California senator Leland Yee—an outspoken critic of violent video games and the ESRB and author of a bill that targeted ultra-violent games—has a reminder for parents—don't buy Grand Theft Auto IV for your kids. Yee, doing his best by-proxy parenting, says that Rockstar Games and Take-Two "have a history of deceiving the ratings board and the public on the true content of their games" and that the game "glorifies violence, is extremely realistic and designed for adults only." Duh!
Yee's press release then reminds parents with some questionable wording that Grand Theft Auto: San Andreas was "found" to have "graphic scenes of oral sex, nudity, and simulated intercourse" and paints a dire picture of ratings enforcement.
In related news, I issued my own warning to parents, urging them to, you know, look at the four guns on the cover and the girl fellating a lollipop and think for a second if their kids should be playing that. And that the answer was no, moron. Only Senator Yee's press release is after the jump, though.
Senator Yee Urges Parents to Avoid Latest Ultra-Violent Video Game Thursday, April 24, 2008
Latest Grand Theft Auto Video Game to be Released Tuesday
SACRAMENTO - Senator Leland Yee (D-San Francisco/San Mateo), the author of California's law attempting to prohibit the sale of extremely violent video games to minors, today urged parents to avoid purchasing the latest graphically violent video game - Grand Theft Auto (GTA) IV - scheduled for release on Tuesday, April 29. GTA IV, the newest in the ultra-violent video game series, is expected to be the year's most popular game despite its rating of M (Mature) for adult audiences.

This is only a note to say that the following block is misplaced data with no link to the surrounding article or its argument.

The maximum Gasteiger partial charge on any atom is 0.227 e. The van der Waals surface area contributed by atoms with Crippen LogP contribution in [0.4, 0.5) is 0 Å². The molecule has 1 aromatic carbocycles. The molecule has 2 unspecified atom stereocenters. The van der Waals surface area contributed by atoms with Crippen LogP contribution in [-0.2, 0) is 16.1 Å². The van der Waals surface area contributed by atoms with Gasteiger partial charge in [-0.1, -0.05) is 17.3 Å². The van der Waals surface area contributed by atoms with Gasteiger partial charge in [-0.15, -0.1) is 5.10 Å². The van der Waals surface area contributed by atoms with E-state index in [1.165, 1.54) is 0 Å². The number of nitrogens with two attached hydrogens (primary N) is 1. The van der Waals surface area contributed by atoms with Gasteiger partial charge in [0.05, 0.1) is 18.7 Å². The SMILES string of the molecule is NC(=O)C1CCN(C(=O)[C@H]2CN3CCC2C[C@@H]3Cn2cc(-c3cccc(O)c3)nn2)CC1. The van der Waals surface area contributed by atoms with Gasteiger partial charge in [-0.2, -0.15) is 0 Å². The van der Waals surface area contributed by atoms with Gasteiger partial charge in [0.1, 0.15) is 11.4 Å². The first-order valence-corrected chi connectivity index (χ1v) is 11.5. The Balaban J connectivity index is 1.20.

"It is imperative that parents avoid purchasing this game for their children and always review the video games their children are playing," said Yee, who is also a child psychologist. "Unfortunately, the makers of Grand Theft Auto have a history of deceiving the ratings board and the public on the true content of their games. Parents beware: this game undoubtedly glorifies violence, is extremely realistic and designed for adults only."
In June 2005, the Entertainment Software Rating Board (ESRB) and GTA's creator Rockstar, were involved in a multi-million dollar scandal called "Hot Coffee," in which Grand Theft Auto: San Andreas, a game originally rated M by the ESRB, was found to have hidden animations allowing players to watch graphic scenes of oral sex, nudity, and simulated intercourse. The scandal resulted in the game being pulled from most store shelves, a $2.75 million class-action settlement, and the stocks of the Rockstar's parent company (Take Two Interactive) losing nearly half their value.
The ESRB rates a game based solely on a short video clip and information supplied by the game's maker and does not actually play or review the full content of the game. While M-rated games are designed for adults, there is no prohibition to selling such games to children. In fact, the Federal Trade Commission reports that 42 percent of unaccompanied children 13 to 16 years of age can successfully purchase M-rated games.
In addition, a recent report by the National Institute on Media & the Family found complacency among retailers, parents and the gaming industry regarding video game rating awareness, enforcement and usage. Among the report's highlights was a retailer grade of C-, with national retailers receiving a D and rental stores collecting a failing (F) grade. The game industry as a whole received a C and the ESRB received a C+.
Yee's 2005 law to prohibit the sale of extremely violent video games to minors in California is currently being litigated in the US Court of Appeals for the Ninth Circuit. A bill authored by Yee in 2004, which has gone into effect, requires video game retailers to post signs informing consumers of the video game rating system.
Parents can learn more about GTA IV by visiting various online parental resources including www.whattheyplay.com, www.commonsensemedia.com, and www.parentstv.org.